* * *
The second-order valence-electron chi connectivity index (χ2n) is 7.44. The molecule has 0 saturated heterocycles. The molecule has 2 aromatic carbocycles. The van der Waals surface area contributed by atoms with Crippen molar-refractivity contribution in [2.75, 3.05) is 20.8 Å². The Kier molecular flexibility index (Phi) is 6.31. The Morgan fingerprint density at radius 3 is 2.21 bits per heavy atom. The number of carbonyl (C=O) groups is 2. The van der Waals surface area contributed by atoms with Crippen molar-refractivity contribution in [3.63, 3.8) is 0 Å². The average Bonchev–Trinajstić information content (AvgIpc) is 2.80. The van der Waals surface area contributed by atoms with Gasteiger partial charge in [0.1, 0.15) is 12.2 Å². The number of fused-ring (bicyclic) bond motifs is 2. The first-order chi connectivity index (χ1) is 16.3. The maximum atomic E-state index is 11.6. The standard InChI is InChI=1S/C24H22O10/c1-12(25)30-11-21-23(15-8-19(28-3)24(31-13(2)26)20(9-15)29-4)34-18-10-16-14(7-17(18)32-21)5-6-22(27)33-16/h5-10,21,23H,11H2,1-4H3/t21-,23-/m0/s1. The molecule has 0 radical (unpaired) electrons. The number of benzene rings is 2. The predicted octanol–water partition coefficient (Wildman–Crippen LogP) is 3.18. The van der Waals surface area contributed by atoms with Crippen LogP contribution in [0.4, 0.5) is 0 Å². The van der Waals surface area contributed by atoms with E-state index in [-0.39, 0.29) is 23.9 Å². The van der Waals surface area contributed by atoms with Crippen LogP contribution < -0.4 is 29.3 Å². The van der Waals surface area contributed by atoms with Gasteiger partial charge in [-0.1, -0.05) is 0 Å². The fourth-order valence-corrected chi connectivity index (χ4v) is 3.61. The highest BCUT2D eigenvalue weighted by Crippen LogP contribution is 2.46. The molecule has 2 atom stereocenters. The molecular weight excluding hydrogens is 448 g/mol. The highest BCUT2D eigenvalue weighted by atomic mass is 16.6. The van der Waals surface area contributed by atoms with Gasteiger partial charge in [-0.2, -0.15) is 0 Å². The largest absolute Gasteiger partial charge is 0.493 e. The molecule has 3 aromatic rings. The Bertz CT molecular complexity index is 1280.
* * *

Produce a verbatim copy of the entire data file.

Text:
The second-order valence-electron chi connectivity index (χ2n) is 7.44. The molecule has 0 saturated heterocycles. The molecule has 2 aromatic carbocycles. The van der Waals surface area contributed by atoms with Crippen molar-refractivity contribution in [2.75, 3.05) is 20.8 Å². The Kier molecular flexibility index (Phi) is 6.31. The Morgan fingerprint density at radius 3 is 2.21 bits per heavy atom. The number of carbonyl (C=O) groups is 2. The van der Waals surface area contributed by atoms with Crippen molar-refractivity contribution in [3.63, 3.8) is 0 Å². The average Bonchev–Trinajstić information content (AvgIpc) is 2.80. The van der Waals surface area contributed by atoms with Gasteiger partial charge in [0.1, 0.15) is 12.2 Å². The number of fused-ring (bicyclic) bond motifs is 2. The first-order chi connectivity index (χ1) is 16.3. The maximum atomic E-state index is 11.6. The standard InChI is InChI=1S/C24H22O10/c1-12(25)30-11-21-23(15-8-19(28-3)24(31-13(2)26)20(9-15)29-4)34-18-10-16-14(7-17(18)32-21)5-6-22(27)33-16/h5-10,21,23H,11H2,1-4H3/t21-,23-/m0/s1. The molecule has 0 radical (unpaired) electrons. The number of benzene rings is 2. The predicted octanol–water partition coefficient (Wildman–Crippen LogP) is 3.18. The van der Waals surface area contributed by atoms with Crippen LogP contribution in [0.4, 0.5) is 0 Å². The van der Waals surface area contributed by atoms with E-state index in [-0.39, 0.29) is 23.9 Å². The van der Waals surface area contributed by atoms with Crippen LogP contribution < -0.4 is 29.3 Å². The van der Waals surface area contributed by atoms with Gasteiger partial charge in [-0.1, -0.05) is 0 Å². The fourth-order valence-corrected chi connectivity index (χ4v) is 3.61. The highest BCUT2D eigenvalue weighted by Crippen LogP contribution is 2.46. The molecule has 2 atom stereocenters. The molecular weight excluding hydrogens is 448 g/mol. The highest BCUT2D eigenvalue weighted by atomic mass is 16.6. The van der Waals surface area contributed by atoms with Gasteiger partial charge in [-0.2, -0.15) is 0 Å². The largest absolute Gasteiger partial charge is 0.493 e. The molecule has 3 aromatic rings. The Bertz CT molecular complexity index is 1280.